8. Pack plenty of blankets!
Since it is dangerous for children to wear coats while in car seats, we always keep blankets in our van for our girls to keep warm! But I’ll admit: Mommy likes to snuggle under a blanket in the passenger seat as well! These could also come in handy in case of an emergency.
9. Pack sources of entertainment for your kids.
Games, books, coloring books and crayons, etch-a-sketches and DVD players can be lifesavers, but I suggest waiting to pull the DVD player out as a last resort. Our girls get really wound up if we pull it out too soon!
10. Send gifts to your destination ahead of time.
If you are purchasing Christmas gifts online, go ahead and have them sent to your destination. It will allow more room in the car to stretch out your legs!
11. Be sure to get the vehicle you are driving serviced (oil changed or at least checked, heating checked, tires checked, etc.) before you depart.
If you are using a rental, be sure to ask the agency if they have serviced the vehicle recently as well!
This is something my dad is VERY adamant about. My poor hubby! He didn’t realize when he married me that my dad would be the car maintenance police, as we joke! But we really do appreciate the reminders to check on our vehicles.
With a little planning and preparation, you can have a great family road trip that’s enjoyable for everyone!
What are your tips for a great road trip?
Related Post: 5 Savvy Ways to Save Money on Family Vacation
Love it. But I have a sadness–no sewing machine. Where oh where do you get the reusable, cloth snack bags? My husband (bless him for this) watched yet another documentary on trash and is ready to give up zip lock. (Fist Pump!) This would be a perfect option for us. Thanks!
I do have a sewing machine, but I can’t sew! LOL!! I did at least try a few years back! I got those from Mighty Nest. They are one of our sponsors, and they have a coupon code for 10% off right now: homemaker10. http://mightynest.com
Hope that helps! 🙂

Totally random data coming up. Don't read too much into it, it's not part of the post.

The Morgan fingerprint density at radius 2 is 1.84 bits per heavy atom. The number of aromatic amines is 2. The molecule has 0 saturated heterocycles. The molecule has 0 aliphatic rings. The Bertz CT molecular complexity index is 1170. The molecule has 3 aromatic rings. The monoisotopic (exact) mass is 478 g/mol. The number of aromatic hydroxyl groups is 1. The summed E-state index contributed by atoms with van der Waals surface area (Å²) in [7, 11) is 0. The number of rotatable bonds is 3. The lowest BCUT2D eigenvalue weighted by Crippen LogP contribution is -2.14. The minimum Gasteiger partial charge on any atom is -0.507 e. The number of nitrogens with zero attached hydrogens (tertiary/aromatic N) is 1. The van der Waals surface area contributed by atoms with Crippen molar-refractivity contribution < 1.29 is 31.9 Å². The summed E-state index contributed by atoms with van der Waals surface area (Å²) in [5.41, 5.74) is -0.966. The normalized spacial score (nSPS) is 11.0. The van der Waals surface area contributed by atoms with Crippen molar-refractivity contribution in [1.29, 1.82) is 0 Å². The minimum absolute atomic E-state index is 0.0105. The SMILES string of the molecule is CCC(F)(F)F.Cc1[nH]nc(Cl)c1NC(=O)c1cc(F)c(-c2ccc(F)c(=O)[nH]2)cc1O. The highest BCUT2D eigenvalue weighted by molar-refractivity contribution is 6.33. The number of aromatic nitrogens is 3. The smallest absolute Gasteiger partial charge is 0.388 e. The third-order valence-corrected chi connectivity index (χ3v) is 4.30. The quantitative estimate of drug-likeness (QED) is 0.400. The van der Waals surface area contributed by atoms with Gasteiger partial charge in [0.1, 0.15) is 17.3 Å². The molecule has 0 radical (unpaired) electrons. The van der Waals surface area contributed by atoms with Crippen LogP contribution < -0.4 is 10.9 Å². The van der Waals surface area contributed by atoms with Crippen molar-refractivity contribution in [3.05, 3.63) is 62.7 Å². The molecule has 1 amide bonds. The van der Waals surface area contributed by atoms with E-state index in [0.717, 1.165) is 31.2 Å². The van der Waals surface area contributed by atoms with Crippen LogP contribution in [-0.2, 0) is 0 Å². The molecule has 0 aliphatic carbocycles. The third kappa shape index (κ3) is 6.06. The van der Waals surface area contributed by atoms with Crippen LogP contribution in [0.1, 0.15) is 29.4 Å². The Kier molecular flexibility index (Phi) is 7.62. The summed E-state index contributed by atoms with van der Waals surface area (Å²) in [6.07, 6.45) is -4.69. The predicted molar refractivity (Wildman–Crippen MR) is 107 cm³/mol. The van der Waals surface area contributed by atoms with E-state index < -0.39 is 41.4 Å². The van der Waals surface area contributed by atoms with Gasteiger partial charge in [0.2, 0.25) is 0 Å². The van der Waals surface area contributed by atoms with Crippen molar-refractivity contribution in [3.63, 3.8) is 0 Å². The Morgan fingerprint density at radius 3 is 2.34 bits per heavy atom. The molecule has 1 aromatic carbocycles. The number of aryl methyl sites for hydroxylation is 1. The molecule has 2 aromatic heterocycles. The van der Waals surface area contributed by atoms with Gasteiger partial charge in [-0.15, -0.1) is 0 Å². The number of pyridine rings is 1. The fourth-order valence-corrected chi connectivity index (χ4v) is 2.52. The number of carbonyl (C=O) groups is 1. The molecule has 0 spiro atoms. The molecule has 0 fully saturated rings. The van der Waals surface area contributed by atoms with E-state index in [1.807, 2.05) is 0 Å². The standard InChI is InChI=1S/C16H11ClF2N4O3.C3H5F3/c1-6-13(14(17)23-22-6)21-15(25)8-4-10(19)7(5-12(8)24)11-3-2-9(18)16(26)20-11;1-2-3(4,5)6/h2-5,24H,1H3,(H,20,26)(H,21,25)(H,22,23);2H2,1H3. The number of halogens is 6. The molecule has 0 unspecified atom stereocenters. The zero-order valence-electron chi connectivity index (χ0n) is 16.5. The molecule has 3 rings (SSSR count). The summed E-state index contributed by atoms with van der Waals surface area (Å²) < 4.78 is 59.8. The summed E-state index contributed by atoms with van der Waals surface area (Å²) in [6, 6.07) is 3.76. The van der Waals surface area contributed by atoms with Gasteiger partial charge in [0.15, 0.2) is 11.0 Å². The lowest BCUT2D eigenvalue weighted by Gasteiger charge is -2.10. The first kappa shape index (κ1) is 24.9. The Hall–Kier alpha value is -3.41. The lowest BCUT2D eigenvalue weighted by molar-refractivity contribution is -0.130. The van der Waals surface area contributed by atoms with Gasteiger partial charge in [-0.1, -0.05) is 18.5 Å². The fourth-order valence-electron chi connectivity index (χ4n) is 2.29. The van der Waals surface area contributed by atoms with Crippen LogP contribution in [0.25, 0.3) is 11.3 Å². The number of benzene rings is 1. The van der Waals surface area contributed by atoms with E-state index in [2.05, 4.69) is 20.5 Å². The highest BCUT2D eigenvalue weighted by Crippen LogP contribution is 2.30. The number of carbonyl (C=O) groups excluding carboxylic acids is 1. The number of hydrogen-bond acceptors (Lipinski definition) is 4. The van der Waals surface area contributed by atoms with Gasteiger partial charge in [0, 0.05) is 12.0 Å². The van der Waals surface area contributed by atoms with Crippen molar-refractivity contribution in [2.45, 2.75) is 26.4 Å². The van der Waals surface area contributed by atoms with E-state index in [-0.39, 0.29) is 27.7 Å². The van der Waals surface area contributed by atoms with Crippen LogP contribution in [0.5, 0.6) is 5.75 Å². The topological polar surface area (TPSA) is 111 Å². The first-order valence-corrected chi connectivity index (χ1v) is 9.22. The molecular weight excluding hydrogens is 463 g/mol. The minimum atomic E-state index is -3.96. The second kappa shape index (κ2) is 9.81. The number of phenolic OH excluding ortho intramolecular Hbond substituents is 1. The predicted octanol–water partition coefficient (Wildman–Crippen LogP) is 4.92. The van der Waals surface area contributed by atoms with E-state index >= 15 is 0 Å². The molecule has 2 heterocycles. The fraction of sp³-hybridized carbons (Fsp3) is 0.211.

LOL! Isn’t that just the way it is with sewing!
That does help, thank you! And thanks for the Coupon code!
LOL! Yes! You, too!
Why is it dangerous to wear a coat in a car seat? I’ve never heard that before. The vehicle we are currently driving does not have a heater, so if the weather is freezing, we keep our coats on.
Because if the coats are bulky, then the straps do not fit properly around the child. Car seat straps should be snug at all times. You would use blankets or put the coat over them once buckled in.
What Will said (he’s my husband!). Please use blankets instead!
We like to preplan snacks to purchase as well as make sure each kid has an activity bag. The snacks at pit stops are terribly expensive. This way crackers and juice and so forth are absorbed costs up to 8 weeks ahead of time. Driving can be boring and often give you the munchies
This is a great list!
Yes to planning sleeping arrangements! We have three kids (4, 2, and 5 months) and just were gone on two separate week-long trips in the month of May. We don’t usually let the kids sleep in the bed with us so our preference is for them to have their own beds. The baby gets the pack-n-play. In the past we have also used the crib mattress as a portable bed (though it is rather bulky). This time, though, we rolled up the boys’ thin IKEA mattress and brought it along.
My best on-the-road tip is to pack fun (albeit healthy) snacks and make sure the older kids have books and toys in reach to play with.
Cash! My parents taught me to never travel without it. I usually estimate about $10 for every hour of travel. So a 7 hour trip I would carry $70-$80 cash (even if working this into the budget for the trip or use for gas on the return home) the reason is when traveling you never know if you might break down, or stop some place that may not be able to take a check or credit card. Especially if you choose the scenic route or road less traveled. My guess is a small petting zoo on the side of the road, could be free or could cost a few dollars a person and most likely will only accept cash. If your car breaks down and you need a tow or a tire change and you don’t have a roadside assistance plan like AAA, many times the hired help only accepts cash and never accepts checks. Want to go swimming at your destination? Our public pool in town only accepts cash and laughed at me when I came unprepared the first time.
I’ve never really thought of some of this guide. THanks for sahring.